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Mariota's Back, But Ducks WRs Need To Answer Questions

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The departure of Josh Huff has left a big hole in the Oregon Ducks wide receiver corps, but there would appear to be plenty of options ready to step and contribute in 2014. Photo by Ezra Shaw/Getty Images.
The departure of Josh Huff has left a big hole in the Oregon Ducks wide receiver corps, but there would appear to be plenty of options ready to step and contribute in 2014. Photo by Ezra Shaw/Getty Images.

While the return of Oregon quarterback Marcus Mariota offers Ducks fans a chance to let out a collective sigh of relief, the team needs to figure out whom will catch his passes in 2014.

Oregon lost a lot of productivity with the departures of Josh Huff, De’Anthony Thomas and Darryle Hawkins, not to mention the early-season loss of potential all-American tight end Colt Lyerla. In total, that’s 109 catches, nearly 1,800 yards and 16 touchdowns sashaying out the door; that's no small amount of production no matter how many yards this team gains.

Huff, in particular, will be hard to replace. After fighting through injuries that left him at less than full strength for the better part of the last three years, Huff became Mariota’s top receiver and comfort zone when he needed to make a play in the passing game. His 62-1,140-12 stat line doesn’t fully explain the vibe that Mariota and Huff developed during the 2013 season.

But where one person sees challenges, another sees opportunity. And at Oregon, the cupboard is certainly not bare.

If the 2014 season were to start tomorrow, Mariota would still find plenty of talent to cultivate, including a receiver who seems likely to become his No. 1 option, much like Huff. The Ducks still can trot out two season-long starters in Bralon Addison and Keanon Lowe. Addison finished 2013 with 61-890-7, but seems poised to take a step up the ladder as the new No.  1.

Addison perhaps doesn’t have Huff's straight-line speed, but he’s plenty fast and is a tremendous route-runner against man or zone coverages. Lowe is a steady-Eddie type of receiver who has toiled in anonymity for the Ducks the last two years. He had 18 catches and scored three times a year ago, but is an effective blocker downfield and seems to make a key catch nearly every game. The team will expect him to become more involved in the offense.

When Lyerla imploded his college career, Johnny Mundt and later Pharoah Brown stepped into the breach at tight end. Mundt had one huge game and 16 catches overall for the Ducks. Both return and it is likely that Brown will emerge the starter. He was hurt early in the season and didn’t start to get rolling until late in the season, but the Ducks have recognized his athleticism and big-play potential since fall camp. He has NFL ability. Assuming good health, Oregon will count on Brown to be the tight end Lyerla was supposed to be. And let’s face it, Mundt has proven he can be dynamic when given the chance.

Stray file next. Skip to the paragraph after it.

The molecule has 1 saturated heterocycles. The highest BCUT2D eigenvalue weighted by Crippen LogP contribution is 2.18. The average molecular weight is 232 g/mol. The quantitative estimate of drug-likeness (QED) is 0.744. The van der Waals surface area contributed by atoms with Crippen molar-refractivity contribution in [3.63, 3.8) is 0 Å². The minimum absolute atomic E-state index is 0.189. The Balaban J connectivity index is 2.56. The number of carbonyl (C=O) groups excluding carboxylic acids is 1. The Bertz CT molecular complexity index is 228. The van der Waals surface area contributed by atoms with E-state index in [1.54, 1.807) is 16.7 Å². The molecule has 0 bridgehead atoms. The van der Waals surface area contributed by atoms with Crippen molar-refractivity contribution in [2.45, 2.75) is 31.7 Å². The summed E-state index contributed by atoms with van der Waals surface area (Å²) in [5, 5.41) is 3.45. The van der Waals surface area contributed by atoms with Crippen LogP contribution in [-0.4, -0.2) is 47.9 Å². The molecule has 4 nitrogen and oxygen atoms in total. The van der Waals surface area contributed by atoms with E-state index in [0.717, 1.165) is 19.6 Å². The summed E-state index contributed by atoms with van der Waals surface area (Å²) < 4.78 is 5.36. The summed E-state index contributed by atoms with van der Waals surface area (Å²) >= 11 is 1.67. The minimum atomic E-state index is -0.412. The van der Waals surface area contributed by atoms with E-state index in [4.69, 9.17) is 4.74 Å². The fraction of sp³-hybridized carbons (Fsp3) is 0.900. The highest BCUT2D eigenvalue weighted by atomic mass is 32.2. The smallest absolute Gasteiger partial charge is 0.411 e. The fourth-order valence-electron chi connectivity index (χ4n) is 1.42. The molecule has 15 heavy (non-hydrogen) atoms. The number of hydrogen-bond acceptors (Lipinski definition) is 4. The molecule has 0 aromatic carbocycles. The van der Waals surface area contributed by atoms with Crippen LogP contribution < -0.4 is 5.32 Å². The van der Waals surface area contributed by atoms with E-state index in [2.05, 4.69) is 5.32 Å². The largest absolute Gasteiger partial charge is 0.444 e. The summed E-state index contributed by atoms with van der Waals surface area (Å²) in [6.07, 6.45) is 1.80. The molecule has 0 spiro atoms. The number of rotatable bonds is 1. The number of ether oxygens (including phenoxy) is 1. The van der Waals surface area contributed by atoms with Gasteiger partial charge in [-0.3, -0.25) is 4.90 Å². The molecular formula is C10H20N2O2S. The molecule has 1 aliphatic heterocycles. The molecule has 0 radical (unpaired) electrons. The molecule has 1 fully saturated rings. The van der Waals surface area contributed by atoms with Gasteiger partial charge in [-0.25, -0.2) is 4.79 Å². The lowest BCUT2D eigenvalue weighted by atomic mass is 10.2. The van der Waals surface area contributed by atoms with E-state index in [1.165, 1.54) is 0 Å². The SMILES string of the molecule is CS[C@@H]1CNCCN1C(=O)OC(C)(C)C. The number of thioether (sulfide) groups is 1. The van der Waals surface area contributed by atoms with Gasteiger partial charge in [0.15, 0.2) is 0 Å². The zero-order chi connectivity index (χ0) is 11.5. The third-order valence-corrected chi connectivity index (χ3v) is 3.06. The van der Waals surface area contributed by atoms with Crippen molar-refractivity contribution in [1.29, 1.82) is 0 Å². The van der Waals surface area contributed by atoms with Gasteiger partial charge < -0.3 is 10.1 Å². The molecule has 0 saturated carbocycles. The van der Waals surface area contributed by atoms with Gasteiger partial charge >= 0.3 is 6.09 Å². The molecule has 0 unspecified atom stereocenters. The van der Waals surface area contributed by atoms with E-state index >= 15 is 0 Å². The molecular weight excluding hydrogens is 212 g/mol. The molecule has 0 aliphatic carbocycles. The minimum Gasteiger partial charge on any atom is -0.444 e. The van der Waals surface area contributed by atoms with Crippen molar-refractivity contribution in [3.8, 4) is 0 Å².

Those are the key players we know about, but what about the rest of the cast? Ah, the potential is delightfully big, speedy and explosive.

Leading the way likely will be Chance Allen, a 6-foot-2, 195-pound speedster who had five catches in 2013, but has been a source of whispers for more than a year now. With room now available in the playing rotation, Allen will get a chance to earn the right to play and produce. He seems to have all the tools to be a big-time player in Oregon’s passing offense. Now he’ll get a long look to be that guy. He won’t be alone, though.

B.J. Kelley and Eric Dungy return after seeing bits of playing time a year ago. Dwayne Stanford, a 6-foot-5, 195-pound speedster, was hurt most of 2013. All three have shown the ability to make plays in the offense within their limited roles and at least one of them must step forward to be a contributor. Stanford, with his size and speed combination, is perhaps the most intriguing prospect of the entire receiving corps. A healthy outing will tell much about him.

Devon Allen, who has the speed to be a factor, also will want playing time, but may be a year away in terms of development. Add into the mix several freshmen and a transfer or two and Oregon has a wealth of talent at the receiver position.

Even with Huff gone, the emergence of Addison gives Oregon a top-flight receiver to build the passing game.

Mariota’s return was a welcome development for the Ducks and their faithful fans, but for the first time in a couple years the receiving corps will see some shuffling and some new faces emerge. While it’s exciting, it will be an adjustment for Mariota and the offense getting some new faces in sync.

A problem? No. Just a big opportunity for Oregon's receivers.